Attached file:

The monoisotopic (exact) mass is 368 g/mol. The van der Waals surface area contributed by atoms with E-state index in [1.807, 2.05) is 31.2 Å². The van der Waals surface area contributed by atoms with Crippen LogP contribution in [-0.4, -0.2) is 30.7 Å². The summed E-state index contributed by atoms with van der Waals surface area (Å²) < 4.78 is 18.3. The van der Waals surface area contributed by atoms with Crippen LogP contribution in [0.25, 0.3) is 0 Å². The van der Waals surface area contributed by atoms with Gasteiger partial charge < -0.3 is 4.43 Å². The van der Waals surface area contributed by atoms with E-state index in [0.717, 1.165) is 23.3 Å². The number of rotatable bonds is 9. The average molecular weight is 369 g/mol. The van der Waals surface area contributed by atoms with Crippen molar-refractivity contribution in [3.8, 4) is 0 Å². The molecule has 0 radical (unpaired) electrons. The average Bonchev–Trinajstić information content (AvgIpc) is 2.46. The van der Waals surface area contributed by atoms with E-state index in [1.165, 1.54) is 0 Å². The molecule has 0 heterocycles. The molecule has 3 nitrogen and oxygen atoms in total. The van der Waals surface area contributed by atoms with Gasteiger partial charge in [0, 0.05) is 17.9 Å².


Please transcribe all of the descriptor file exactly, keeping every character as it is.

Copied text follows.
The monoisotopic (exact) mass is 368 g/mol. The van der Waals surface area contributed by atoms with E-state index in [1.807, 2.05) is 31.2 Å². The van der Waals surface area contributed by atoms with Crippen LogP contribution in [-0.4, -0.2) is 30.7 Å². The summed E-state index contributed by atoms with van der Waals surface area (Å²) < 4.78 is 18.3. The van der Waals surface area contributed by atoms with Crippen LogP contribution in [0.25, 0.3) is 0 Å². The van der Waals surface area contributed by atoms with Gasteiger partial charge < -0.3 is 4.43 Å². The van der Waals surface area contributed by atoms with E-state index in [0.717, 1.165) is 23.3 Å². The number of rotatable bonds is 9. The average molecular weight is 369 g/mol. The van der Waals surface area contributed by atoms with Crippen molar-refractivity contribution in [3.8, 4) is 0 Å². The molecule has 0 radical (unpaired) electrons. The average Bonchev–Trinajstić information content (AvgIpc) is 2.46. The van der Waals surface area contributed by atoms with E-state index in [1.165, 1.54) is 0 Å². The molecule has 0 heterocycles. The molecule has 3 nitrogen and oxygen atoms in total. The van der Waals surface area contributed by atoms with Gasteiger partial charge in [0, 0.05) is 17.9 Å².